The medieval splendour of Suffolk’s wool churches took a bit of a battering during the Tudor period. By the time Cromwell and Protestant reformers had removed saints from their niches and destroyed assorted altars and rood screens. Saints were toppled from their niches and altars removed to be replaced by communion tables. Then came the orders to white wash wall paintings. Everything started to look decidedly monochrome.
Matters deteriorated even further when William Dowsing (who was born about 1596 and pictured at the start of this post) was appointed by the Earl of Manchester to inspect the parish churches of East Anglia during 1643 and 1644. He visited something in the region of one hundred and fifty churches in Suffolk. Dowsing was not sympathetic to Armenianism of Archbishop Laud. He destroyed stained glass, removed brasses from tombs and defaced anything that could have been defined as Papist idolatry. Altar rails were removed, steps to altars lowered, fonts took a bit of a battering as well and holy water stoups were deemed to be fit only for Papists. He defaced tombs that requested prayers for the Dead as this was a bit too close to the Catholic idea of purgatory for comfort. He wasn’t wildly keen on any depiction of the Trinity either. He also had a thing about angels – in that he didn’t like them one little bit.
Dowsing was born in Laxfield, Suffolk from farming stock – with a large landholding. During the 1620s he married Thamar Lea who was a member of a minor gentry family. Her name is redolent of Puritanism. She bore him ten children. Her death in 1640 seems to have made William a stricter puritan than ever. As a consequence of his deepening beliefs he let his land and moved to Dedham, a parish noted for its strict Puritanism. He demanded that the region’s churches should become more godly – and ensured that a letter to that effect reached the Earl of Manchester (a religious moderate who let Dowsing get on with it.) Part of this belief stemmed from the theological argument against graven images – which is where “pictures” whether of glass or paint or stone met with Dowsing’s disapproval. There was also the fact that Archbishop Laud had been rather busy reintroducing altars and altar rails to prevent the masses from getting up close and personal with the Almighty.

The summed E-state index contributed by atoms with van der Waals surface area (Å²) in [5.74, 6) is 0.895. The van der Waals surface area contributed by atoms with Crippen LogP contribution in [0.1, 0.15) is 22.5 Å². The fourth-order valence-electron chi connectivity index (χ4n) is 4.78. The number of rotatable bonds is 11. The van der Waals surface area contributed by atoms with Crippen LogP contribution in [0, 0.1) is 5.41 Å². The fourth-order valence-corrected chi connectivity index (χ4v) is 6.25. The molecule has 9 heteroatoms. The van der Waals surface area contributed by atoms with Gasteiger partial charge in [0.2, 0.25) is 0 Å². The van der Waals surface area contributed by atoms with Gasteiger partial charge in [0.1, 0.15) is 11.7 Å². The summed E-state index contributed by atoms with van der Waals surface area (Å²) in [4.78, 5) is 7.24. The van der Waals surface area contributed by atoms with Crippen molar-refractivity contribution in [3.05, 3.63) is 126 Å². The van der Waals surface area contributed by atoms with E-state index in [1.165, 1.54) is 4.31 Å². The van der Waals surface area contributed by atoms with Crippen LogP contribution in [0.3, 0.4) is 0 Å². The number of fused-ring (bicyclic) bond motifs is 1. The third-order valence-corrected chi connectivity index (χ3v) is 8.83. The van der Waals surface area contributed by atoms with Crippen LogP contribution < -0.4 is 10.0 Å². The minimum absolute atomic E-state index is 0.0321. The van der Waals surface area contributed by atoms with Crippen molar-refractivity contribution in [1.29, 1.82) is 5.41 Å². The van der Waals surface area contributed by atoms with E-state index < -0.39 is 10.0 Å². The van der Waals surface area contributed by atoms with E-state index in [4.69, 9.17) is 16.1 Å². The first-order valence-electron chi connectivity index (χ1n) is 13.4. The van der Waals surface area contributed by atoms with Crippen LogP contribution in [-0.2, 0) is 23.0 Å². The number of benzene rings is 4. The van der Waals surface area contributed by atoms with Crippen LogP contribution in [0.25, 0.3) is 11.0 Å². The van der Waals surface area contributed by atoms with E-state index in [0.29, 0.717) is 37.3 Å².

Having wrought destruction in Cambridgeshire Dowsing moved into Suffolk in April 1644 and spent the summer smashing up churches. He charged parishes for the privledge. We know this from his journal. This is supported by the evidence of various church accounts – and from the fact that there are lots of defaced churches with missing brasses, plain or Victorian glass, damaged fonts and various chunks of masonry missing their faces. The journal often also accounts for what was destroyed.
Dowsing spent a lot of time trying to remove hammer beam angels from their perches. In Blythburgh church there’s plenty of evidence of Dowsing’s defacement but the angels survived. It was believed that he had attempted to shoot them down but when the roof was restored it became apparent that the lead shot dated from eighteenth century bird scarers. By 1663 Blythburgh was in danger of falling into disrepair – no doubt shattered windows didn’t help matters very much.
In nearby Southwold he and his men broke down more than one hundred and thirty pictures and four crosses. Today it is possible to see the thirty-five vandalised Rood Screen panels with their faces scratched out ( just be grateful that the screen survives.) Dowsing also managed to remove twenty angels from the roof – demonstrating that he was nothing if not determined.
In 1646 in the aftermath of the First English Civil War William Dowsing married for a second time to Mary Cooper and then lived long enough to see the monarchy restored. He died in 1668 and is know to history as Basher Dowsing. His journal is available to read online http://www.williamdowsing.org/journal_online.html
Cooper, T. (ed.), The Journal of William Dowsing: Iconoclasm in East Anglia during the English Civil War. Woodbridge, 2001.
J. ‘Dowsing, William (bap. 1596, d. 1668)’, in: Oxford Dictionary of National Biography, Oxford: University Press, 2004